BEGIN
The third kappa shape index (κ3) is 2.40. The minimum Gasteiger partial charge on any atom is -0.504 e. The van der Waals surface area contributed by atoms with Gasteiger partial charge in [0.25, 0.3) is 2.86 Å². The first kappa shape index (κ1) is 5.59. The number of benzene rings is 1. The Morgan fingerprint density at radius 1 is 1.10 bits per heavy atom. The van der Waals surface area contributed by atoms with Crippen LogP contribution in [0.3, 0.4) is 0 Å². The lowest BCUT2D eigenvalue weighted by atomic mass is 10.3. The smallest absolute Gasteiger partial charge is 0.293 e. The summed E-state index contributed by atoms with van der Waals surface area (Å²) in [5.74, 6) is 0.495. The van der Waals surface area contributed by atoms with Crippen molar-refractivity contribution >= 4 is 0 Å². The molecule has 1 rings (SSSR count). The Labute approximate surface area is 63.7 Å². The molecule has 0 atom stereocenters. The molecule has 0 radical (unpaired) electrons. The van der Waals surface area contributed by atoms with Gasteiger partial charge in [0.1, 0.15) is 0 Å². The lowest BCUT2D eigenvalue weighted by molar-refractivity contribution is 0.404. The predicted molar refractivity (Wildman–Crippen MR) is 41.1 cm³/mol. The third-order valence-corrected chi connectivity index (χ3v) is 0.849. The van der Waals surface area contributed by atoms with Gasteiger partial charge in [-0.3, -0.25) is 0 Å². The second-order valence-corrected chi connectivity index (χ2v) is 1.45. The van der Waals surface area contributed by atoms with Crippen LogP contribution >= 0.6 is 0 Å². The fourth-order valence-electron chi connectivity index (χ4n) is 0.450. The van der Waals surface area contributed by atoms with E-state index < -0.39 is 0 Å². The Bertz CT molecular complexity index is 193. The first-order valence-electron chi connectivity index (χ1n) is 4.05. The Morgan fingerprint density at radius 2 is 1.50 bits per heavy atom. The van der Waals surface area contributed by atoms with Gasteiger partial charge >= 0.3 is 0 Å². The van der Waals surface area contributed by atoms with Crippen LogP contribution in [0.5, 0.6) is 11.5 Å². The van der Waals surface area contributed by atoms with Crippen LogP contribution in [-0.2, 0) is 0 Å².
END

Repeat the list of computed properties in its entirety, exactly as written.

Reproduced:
The third kappa shape index (κ3) is 2.40. The minimum Gasteiger partial charge on any atom is -0.504 e. The van der Waals surface area contributed by atoms with Gasteiger partial charge in [0.25, 0.3) is 2.86 Å². The first kappa shape index (κ1) is 5.59. The number of benzene rings is 1. The Morgan fingerprint density at radius 1 is 1.10 bits per heavy atom. The van der Waals surface area contributed by atoms with Crippen LogP contribution in [0.3, 0.4) is 0 Å². The lowest BCUT2D eigenvalue weighted by atomic mass is 10.3. The smallest absolute Gasteiger partial charge is 0.293 e. The summed E-state index contributed by atoms with van der Waals surface area (Å²) in [5.74, 6) is 0.495. The van der Waals surface area contributed by atoms with Crippen molar-refractivity contribution >= 4 is 0 Å². The molecule has 1 rings (SSSR count). The Labute approximate surface area is 63.7 Å². The molecule has 0 atom stereocenters. The molecule has 0 radical (unpaired) electrons. The van der Waals surface area contributed by atoms with Gasteiger partial charge in [0.1, 0.15) is 0 Å². The lowest BCUT2D eigenvalue weighted by molar-refractivity contribution is 0.404. The predicted molar refractivity (Wildman–Crippen MR) is 41.1 cm³/mol. The third-order valence-corrected chi connectivity index (χ3v) is 0.849. The van der Waals surface area contributed by atoms with Gasteiger partial charge in [-0.3, -0.25) is 0 Å². The second-order valence-corrected chi connectivity index (χ2v) is 1.45. The van der Waals surface area contributed by atoms with Crippen LogP contribution >= 0.6 is 0 Å². The fourth-order valence-electron chi connectivity index (χ4n) is 0.450. The van der Waals surface area contributed by atoms with E-state index < -0.39 is 0 Å². The Bertz CT molecular complexity index is 193. The first-order valence-electron chi connectivity index (χ1n) is 4.05. The Morgan fingerprint density at radius 2 is 1.50 bits per heavy atom. The van der Waals surface area contributed by atoms with Gasteiger partial charge >= 0.3 is 0 Å². The van der Waals surface area contributed by atoms with Crippen LogP contribution in [0.5, 0.6) is 11.5 Å². The van der Waals surface area contributed by atoms with Crippen LogP contribution in [-0.2, 0) is 0 Å².